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Number of people infected by confirmed case of Covid-19 in Ireland down from four to around one

Professor Philip Nolan said the modelling advisory group can see the “profound effect” the measures are having on transmission.

THE HEAD OF the country’s Covid-19 modelling group has said the measures in place in recent weeks are having a “very profound effect” on the transmission of the virus. 

Giving an update at this evening’s Department of Health briefing, Professor Philip Nolan, chair of the NPHET Irish Epidemiological Modelling Advisory Group, shared an early run of the model his team has been working on, describing it as a “somewhat frightening scenario”.

“It shows what would have happened if the epidemic had been unmitigated,” he said.

Source: Leah Farrell/RollingNews.ie

  • The blue line shows what would have happened if there had been no public health measures – within 20 days from now, we would have had a peak of 100,000 cases per day in the population.
  • The red curve is what would have happened if the measures had stopped at closing schools and universities and basic social distancing – 40 days from today we would have had a peak of infection of close to 60,000 cases.

“What this demonstrates is that this is not a question of simply flattening the curve, of pushing the peak out into the future, it’s a question of completely suppressing this disease, pushing down that curve so flat that there’s barely a peak detectable at all and we’re spreading a large number of cases out over a prolonged period of time,” Nolan said.

Nolan did not provide modelling for the current situation, with harsher measures in place, as he said the advisory group has more work to do on this. 

This evening health officials confirmed a further 500 cases of Covid-19 in Ireland and another 28 deaths of patients diagnosed with the disease.

There are now 6,574 confirmed cases.  Almost 53,000 tests for the virus have been conducted. 

Nolan said the advisory group can see the “profound effect” the measures are having on transmission.

An important indicator in the epidemic is the effective reproduction number, he explained, which is the number of other people infected by one confirmed case. Social distancing measures reduce the opportunity for transmission and so reduce the reproduction number.

“At the beginning of the epidemic that was in the range of a little bit over four. When we closed schools we measured around 2.7. And we’re comfortable that number now is very close to one, so that each individual is infecting one other individual on average,” Nolan said.

“I say very close because that very close is critically important. If that number is even a little bit over one, cases will grow slowly but inexorably, if it’s a little bit less than one the number of cases will decline and it’s very sensitive to what that is,” he said.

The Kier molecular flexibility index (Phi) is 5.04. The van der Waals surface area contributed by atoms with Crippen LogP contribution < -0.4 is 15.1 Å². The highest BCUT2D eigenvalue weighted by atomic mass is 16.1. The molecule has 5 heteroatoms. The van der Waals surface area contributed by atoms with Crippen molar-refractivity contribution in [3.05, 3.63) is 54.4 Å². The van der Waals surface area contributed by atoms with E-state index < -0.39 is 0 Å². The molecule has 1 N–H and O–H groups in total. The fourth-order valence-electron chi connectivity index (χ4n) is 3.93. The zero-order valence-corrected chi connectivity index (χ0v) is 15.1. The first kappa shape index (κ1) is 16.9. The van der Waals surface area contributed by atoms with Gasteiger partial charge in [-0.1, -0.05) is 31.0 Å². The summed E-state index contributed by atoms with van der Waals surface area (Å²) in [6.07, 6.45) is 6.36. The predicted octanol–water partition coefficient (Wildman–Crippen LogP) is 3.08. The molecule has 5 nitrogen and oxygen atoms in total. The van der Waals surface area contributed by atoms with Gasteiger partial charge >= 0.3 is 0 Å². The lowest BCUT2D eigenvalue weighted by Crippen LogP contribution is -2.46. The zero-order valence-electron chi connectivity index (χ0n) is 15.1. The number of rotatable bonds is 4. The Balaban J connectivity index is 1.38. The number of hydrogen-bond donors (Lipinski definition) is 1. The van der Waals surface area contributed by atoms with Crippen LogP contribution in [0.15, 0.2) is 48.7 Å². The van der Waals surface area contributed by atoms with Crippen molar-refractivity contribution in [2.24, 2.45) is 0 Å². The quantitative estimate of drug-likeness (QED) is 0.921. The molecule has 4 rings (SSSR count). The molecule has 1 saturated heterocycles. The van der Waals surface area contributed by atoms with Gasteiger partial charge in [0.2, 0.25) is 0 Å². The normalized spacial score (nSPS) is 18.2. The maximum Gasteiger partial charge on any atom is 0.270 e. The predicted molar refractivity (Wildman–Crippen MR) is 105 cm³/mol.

There has also been a day-on-day reduction in the growth rate of the epidemic, from a 30% increase in confirmed cases per day at the start of the epidemic, to a 15% increase last week and over the last five days that growth rate has been 5%. 

Nolan said the ICU figures are also encouraging, with a stable number over the last few days of 140 to 150 people. 

“And if the disease is suppressed we will expect that number to decline over the coming week, or 10 days,” he said.

002 Dept of Health Briefing Professor Philip Nolan said his group is looking at what the future will look like if measures remain in place. Source: LEAH FARRELL; RollingNews.ie

Nolan said the modelling does take into account the cases in the community that are not being tested and diagnosed. 

I just want to reassure you that this model is robust to late tests or missing cases. In fact we assume that for every five cases we detect there are five cases we don’t detect, most of them – three or four cases – because they are asymptomatic or their systems are so mild they don’t come to attention of doctors – and one or two cases because of the limitations in testing capacity or that person simply didn’t get tested.

“So we model on the basis that we will not detect every case.”

Nolan said his group is looking at what is happening in countries like Austria, Norway and Denmark as they change their measures and it is modelling now what the future is going to look like if we maintain the current reproduction number of one.

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“We’ve done extraordinarily well in getting the reproduction number down to one.

“We really need to keep that up, first of all to make sure precisely where we are, and secondly we will be requiring very strong social distancing measures for some prolonged period of time in order to keep the disease suppressed for the length of time that we need to.”

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